Ontario is home to a vast quantity of water-related scientific knowledge produced by thousands of water researchers. More than 100 water-related research groups and institutes are based in Ontario, along with nearly 50 universities and colleges hosting water-related research, studies, and programs.
Researchers are involved in various issues related to the water sector, from effects of climate change on global water resources, watershed planning and management, sustainable conservation methods for remote communities, infrastructure maintenance and replacement, to tracking emerging contaminants that affect habitat and humans.
Ontario’s research organizations collaborate closely with university researchers, government agencies, municipalities, and the water industry in a “knowledge mobilization” process. Shared knowledge and research enables government decision-makers and business leaders to gain access to the most relevant work available to address their water challenges.
Here are but a few of the organizations involved in helping Ontario to be a productive environment for water sector research:
The Southern Ontario Water Consortium (SOWC) helps companies advance innovative water technologies and services by making key introductions between private companies and academic researchers to accelerate and commercialize innovative water technologies. The SOWC connects companies with relevant research expertise across a network of 10 post-secondary institutions and provides access to world-class demonstration facilities including pilot- and full-scale wastewater demonstration facilities, instrumented watersheds, and a data platform. SOWC also provides financial support for collaborative industry-led technology development projects through its Advancing Water Technologies program, which is funded by FedDev Ontario, and supports companies in gaining access to approvals for innovative technology demonstration.
The Ontario Centres of Excellence (OCE) has enabled many university-industry partnerships over the years and has worked with more than 65 industrial partners on various projects. Partners include both large and small entities, such as CH2M HILL, Imperial Oil, Golder Associates, Trojan Technologies, and Zenon Environmental Inc. OCE also collaborates with many non-private sector funding partners, such as Canadian Water Network, and many municipalities, including Guelph, London, and Waterloo.
Ryerson Urban Water (RUW) is a multi-disciplinary collective of experts whose aim is to be Canada’s preeminent institution on urban water issues through applied research, education, community outreach, and policy development. RUW’s intensive applied research mandate in the natural sciences, engineering, policy/regulatory, and socio-economic arenas, is coupled with a comprehensive education focus. The group’s research provides cost-effective solutions that support a healthy urban water cycle while promoting innovation in water education across societal boundaries.
The Walkerton Clean Water Centre (WCWC) plays a critical role in Ontario’s water sector as the leading centre for high-quality training, applied research, and technology demonstration. Full access to resources and expertise is offered to owners, operators, and operating authorities of Ontario’s drinking water systems, especially those serving small and remote communities, including First Nations. WCWC’s LEED-Gold certified building features a state-of-the-art technology demonstration facility that serves as a platform for hands-on training and practical research. The WCWC instructors has trained more than 50,000 operators and professionals in the drinking water industry.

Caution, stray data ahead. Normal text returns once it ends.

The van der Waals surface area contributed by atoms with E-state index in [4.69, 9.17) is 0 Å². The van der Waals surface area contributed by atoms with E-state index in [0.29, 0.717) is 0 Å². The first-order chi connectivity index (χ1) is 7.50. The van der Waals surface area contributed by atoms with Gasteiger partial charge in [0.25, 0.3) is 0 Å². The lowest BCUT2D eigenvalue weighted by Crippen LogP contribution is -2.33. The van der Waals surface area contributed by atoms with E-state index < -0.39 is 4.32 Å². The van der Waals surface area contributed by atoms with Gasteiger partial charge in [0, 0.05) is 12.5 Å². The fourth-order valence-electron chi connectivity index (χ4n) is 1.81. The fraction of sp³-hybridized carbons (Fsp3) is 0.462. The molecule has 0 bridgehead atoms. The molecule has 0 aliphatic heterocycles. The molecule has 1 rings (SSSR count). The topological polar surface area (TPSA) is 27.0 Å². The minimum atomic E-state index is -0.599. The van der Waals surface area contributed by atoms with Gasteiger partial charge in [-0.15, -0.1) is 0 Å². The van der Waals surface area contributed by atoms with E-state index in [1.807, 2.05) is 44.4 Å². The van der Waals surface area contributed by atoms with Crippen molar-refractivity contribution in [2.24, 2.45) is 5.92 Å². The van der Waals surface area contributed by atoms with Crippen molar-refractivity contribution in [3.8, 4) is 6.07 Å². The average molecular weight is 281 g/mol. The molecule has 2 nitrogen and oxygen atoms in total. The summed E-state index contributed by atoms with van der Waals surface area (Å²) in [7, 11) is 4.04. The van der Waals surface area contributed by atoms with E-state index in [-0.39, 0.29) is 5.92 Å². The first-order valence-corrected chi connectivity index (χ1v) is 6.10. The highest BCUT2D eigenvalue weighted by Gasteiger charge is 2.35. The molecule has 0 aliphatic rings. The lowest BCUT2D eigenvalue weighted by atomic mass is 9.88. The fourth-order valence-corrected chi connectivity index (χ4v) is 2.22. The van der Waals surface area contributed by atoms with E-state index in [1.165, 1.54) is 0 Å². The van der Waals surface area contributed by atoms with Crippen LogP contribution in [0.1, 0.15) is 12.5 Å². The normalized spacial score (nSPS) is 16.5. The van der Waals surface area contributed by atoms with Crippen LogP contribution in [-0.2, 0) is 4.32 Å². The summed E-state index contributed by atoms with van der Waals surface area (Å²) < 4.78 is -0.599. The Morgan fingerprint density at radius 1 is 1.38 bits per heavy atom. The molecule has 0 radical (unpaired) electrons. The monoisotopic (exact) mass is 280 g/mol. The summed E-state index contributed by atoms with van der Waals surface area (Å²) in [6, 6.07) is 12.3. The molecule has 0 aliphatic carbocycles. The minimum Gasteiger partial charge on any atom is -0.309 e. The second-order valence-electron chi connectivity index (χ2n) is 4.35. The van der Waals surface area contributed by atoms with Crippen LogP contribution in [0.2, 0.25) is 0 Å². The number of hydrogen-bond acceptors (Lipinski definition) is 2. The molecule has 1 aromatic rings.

The Canadian Water Network (CWN) at the University of Waterloo is a non-profit corporation driving Canada’s progress on four core national priorities: Moving to adaptive, resilient municipal water management, achieving economic success through environmental and public health protection, meeting domestic and global demand while protecting Canada’s competitive water advantage, and enabling sustainable management and safe drinking water. CWN plays the critical intermediary role of improving the connection between the research and those involved in managing water in the public and private sectors by bringing together key decision makers to determine shared water management needs across municipalities, industry, and governments from local to national. The network finds the right research partners to address those needs, ensuring that the right combinations of knowledge yield tangible results.
The Centre for Alternative Wastewater Treatment (CAWT) at Fleming College collaborates with several industry, government, and academic partners. CAWT conducts research in the areas of water and wastewater treatment science, and communicates results in reputed publications. The Centre especially does extensive research on phytotechnology, which uses an effective, low maintenance, and inexpensive form of water treatment to optimize the physical, chemical, and biological processes of natural wetland ecosystems.